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Physics Letters B

www.elsevier.com/locate/physletb

Observational constraints on unified dark matter including Hubble parameter data

Kai Liao, Shuo Cao, Jun Wang, Xiaolong Gong, Zong-Hong Zhu *

Department of Astronomy, Beijing Normal University, Beijing 100875, China

ARTICLE INFO

Article history:

Received 24 December 2011

Received in revised form 22 February 2012

Accepted 24 February 2012

Available online 2 March 2012

Editor: S. Dodelson

Keywords:

Unified dark matter Affine equation Hubble parameter

ABSTRACT

We constrain a unified dark matter (UDM) model from the latest observational data. This model assumes that the dark sector is degenerate. Dark energy and dark matter are the same component. It can be described by an affine equation of state PX = p0 + apX. Our data set contains the newly revised H(z) data, type Ia supernovae (SNe Ia) from Union2 set, baryonic acoustic oscillation (BAO) observation from the spectroscopic Sloan Digital Sky Survey (SDSS) data release 7 (DR7) galaxy sample, as well as the cosmic microwave background (CMB) observation from the 7-year Wilkinson Microwave Anisotropy Probe (WMAP7) results. By using the Markov Chain Monte Carlo (MCMC) method, we obtain the results in a flat universe: iA = 0.7 1 9+0 03o4(1a)+0 0450(2a), a = 1.72+4-79(1a)+5'40(2a)(x10-3), ibh2 = 0 .0226—0. 0011 (1^)+0 '0015(2^). Moreover, when considering a non-flat universe, iA = 0 . 7 22—0.0447(1+0.0644(2^), a = 0 .242—0.777(1^)—1.03(2ct)(x10—2), i2bh2 = 0.0227+0o014(1CT)—00018(2^), i = —0.194+182(1^)—2'5?(2^)(x 10-2). These give a more stringent results than before. We also give the results from other combinations of these data for comparison. The observational Hubble parameter data can give a more stringent constraint than SNe Ia. From the constraint results, we can see the parameters a and i are very close to zero, which means a flat universe is strongly supported and the speed of sound of the dark sector seems to be zero.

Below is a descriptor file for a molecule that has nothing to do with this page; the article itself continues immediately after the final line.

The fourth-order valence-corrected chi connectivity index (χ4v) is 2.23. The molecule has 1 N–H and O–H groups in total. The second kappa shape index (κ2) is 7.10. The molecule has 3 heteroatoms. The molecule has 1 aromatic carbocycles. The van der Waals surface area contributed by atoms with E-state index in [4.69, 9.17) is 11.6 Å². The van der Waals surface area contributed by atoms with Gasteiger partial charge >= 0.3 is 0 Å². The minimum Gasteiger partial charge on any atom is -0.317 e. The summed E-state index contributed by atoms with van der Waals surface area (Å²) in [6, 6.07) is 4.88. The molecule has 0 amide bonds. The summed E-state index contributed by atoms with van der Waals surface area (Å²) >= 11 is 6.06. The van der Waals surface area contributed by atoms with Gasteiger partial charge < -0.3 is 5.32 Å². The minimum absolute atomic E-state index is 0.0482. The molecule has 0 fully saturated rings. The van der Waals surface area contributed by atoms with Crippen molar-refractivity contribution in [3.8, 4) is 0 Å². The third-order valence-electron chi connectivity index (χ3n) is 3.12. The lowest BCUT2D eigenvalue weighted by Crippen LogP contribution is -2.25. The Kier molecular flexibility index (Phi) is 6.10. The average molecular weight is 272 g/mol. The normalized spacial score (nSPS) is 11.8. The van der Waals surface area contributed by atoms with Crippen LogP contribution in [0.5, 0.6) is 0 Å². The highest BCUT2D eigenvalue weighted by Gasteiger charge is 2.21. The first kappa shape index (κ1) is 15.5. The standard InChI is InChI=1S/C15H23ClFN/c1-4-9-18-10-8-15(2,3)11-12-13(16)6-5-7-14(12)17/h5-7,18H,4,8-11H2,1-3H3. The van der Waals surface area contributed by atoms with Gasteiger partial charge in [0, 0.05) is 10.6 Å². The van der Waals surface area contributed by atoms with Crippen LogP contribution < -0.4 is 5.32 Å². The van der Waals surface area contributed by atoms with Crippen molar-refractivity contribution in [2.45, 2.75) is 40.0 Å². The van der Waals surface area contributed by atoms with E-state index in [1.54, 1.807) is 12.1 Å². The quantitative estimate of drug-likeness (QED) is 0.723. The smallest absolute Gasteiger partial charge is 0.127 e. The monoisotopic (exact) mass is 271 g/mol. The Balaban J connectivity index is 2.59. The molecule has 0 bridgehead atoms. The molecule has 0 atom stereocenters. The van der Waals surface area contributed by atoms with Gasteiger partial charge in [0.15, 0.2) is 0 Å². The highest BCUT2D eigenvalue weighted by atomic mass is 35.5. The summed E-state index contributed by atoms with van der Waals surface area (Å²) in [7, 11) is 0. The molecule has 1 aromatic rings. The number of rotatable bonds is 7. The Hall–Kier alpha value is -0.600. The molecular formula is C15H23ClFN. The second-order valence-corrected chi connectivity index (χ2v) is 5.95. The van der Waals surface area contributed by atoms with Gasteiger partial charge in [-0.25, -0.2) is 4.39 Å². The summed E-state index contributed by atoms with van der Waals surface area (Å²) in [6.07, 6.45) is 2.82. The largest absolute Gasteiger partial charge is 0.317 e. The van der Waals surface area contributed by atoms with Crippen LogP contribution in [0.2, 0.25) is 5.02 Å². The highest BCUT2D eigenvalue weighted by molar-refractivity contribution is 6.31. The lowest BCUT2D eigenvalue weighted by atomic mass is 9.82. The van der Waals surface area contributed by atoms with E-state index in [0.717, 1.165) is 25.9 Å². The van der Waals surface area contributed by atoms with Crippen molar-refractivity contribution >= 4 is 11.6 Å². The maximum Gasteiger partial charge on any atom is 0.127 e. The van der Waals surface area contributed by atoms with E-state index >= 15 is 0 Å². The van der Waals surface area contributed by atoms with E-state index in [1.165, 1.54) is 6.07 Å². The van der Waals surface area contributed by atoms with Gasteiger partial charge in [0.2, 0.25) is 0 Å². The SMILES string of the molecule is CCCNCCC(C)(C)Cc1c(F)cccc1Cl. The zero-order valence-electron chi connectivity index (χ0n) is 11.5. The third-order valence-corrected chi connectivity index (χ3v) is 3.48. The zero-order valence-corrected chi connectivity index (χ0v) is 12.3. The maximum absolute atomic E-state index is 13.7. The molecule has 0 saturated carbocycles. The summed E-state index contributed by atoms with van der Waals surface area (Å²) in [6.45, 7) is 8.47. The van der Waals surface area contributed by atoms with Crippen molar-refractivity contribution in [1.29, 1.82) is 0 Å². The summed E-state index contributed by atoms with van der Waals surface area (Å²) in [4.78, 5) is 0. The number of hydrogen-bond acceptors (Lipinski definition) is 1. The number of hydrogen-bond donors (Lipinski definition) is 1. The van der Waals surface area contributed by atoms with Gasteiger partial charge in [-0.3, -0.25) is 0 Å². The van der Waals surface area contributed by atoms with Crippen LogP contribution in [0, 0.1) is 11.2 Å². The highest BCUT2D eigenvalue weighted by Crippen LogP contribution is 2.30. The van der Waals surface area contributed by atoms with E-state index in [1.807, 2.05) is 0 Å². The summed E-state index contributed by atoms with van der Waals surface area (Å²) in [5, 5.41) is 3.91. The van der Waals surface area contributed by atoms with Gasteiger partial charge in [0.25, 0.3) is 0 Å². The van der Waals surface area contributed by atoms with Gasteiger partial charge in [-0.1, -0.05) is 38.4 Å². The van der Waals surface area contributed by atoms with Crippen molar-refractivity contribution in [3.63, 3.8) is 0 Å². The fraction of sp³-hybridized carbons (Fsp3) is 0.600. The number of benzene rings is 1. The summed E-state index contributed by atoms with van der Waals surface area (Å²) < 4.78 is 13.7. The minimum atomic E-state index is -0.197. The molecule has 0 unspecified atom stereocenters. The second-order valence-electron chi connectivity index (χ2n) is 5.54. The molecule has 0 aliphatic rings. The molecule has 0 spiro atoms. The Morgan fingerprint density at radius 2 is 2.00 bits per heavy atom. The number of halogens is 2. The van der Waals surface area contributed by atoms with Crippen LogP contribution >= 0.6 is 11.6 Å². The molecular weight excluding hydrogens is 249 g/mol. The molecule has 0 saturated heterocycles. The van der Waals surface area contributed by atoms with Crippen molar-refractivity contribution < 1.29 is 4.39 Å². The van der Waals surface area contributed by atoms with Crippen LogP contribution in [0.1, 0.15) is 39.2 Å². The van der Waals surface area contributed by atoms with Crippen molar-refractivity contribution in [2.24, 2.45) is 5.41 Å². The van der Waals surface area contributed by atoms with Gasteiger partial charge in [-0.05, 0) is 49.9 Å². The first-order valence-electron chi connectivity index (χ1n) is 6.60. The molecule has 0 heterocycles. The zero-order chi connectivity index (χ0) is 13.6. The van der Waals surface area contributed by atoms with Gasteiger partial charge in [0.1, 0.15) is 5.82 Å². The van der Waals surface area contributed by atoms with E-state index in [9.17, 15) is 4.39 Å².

© 2012 Elsevier B.V. All rights reserved.

1. Introduction